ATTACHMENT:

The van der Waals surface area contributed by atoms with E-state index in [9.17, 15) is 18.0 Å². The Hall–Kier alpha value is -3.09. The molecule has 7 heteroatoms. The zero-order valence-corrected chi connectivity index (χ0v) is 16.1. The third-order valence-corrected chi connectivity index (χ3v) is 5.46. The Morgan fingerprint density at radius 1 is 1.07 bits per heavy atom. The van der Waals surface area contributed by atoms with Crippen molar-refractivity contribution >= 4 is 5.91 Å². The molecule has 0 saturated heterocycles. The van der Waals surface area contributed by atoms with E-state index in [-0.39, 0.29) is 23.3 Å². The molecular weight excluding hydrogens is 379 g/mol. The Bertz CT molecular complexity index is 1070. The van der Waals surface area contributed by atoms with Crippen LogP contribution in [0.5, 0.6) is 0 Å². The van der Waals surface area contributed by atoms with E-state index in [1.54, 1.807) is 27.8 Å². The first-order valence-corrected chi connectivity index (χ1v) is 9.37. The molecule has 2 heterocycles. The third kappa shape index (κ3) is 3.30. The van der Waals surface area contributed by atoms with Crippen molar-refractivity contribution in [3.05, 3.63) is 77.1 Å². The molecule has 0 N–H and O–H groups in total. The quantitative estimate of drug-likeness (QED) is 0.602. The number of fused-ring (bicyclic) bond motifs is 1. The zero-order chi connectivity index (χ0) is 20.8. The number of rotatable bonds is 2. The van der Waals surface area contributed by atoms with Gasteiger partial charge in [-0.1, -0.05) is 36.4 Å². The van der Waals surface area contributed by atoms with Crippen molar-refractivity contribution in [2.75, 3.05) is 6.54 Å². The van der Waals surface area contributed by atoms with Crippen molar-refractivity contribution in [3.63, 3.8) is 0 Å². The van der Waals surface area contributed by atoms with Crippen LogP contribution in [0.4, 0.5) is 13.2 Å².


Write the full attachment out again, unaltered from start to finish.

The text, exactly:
The van der Waals surface area contributed by atoms with E-state index in [9.17, 15) is 18.0 Å². The Hall–Kier alpha value is -3.09. The molecule has 7 heteroatoms. The zero-order valence-corrected chi connectivity index (χ0v) is 16.1. The third-order valence-corrected chi connectivity index (χ3v) is 5.46. The Morgan fingerprint density at radius 1 is 1.07 bits per heavy atom. The van der Waals surface area contributed by atoms with Crippen molar-refractivity contribution >= 4 is 5.91 Å². The molecule has 0 saturated heterocycles. The van der Waals surface area contributed by atoms with E-state index in [-0.39, 0.29) is 23.3 Å². The molecular weight excluding hydrogens is 379 g/mol. The Bertz CT molecular complexity index is 1070. The van der Waals surface area contributed by atoms with Crippen LogP contribution in [0.5, 0.6) is 0 Å². The van der Waals surface area contributed by atoms with E-state index in [1.54, 1.807) is 27.8 Å². The first-order valence-corrected chi connectivity index (χ1v) is 9.37. The molecule has 2 heterocycles. The third kappa shape index (κ3) is 3.30. The van der Waals surface area contributed by atoms with Crippen molar-refractivity contribution in [3.05, 3.63) is 77.1 Å². The molecule has 0 N–H and O–H groups in total. The quantitative estimate of drug-likeness (QED) is 0.602. The number of fused-ring (bicyclic) bond motifs is 1. The zero-order chi connectivity index (χ0) is 20.8. The number of rotatable bonds is 2. The van der Waals surface area contributed by atoms with Gasteiger partial charge in [-0.1, -0.05) is 36.4 Å². The van der Waals surface area contributed by atoms with Crippen molar-refractivity contribution in [2.75, 3.05) is 6.54 Å². The van der Waals surface area contributed by atoms with Crippen molar-refractivity contribution in [3.63, 3.8) is 0 Å². The van der Waals surface area contributed by atoms with Crippen LogP contribution in [0.4, 0.5) is 13.2 Å².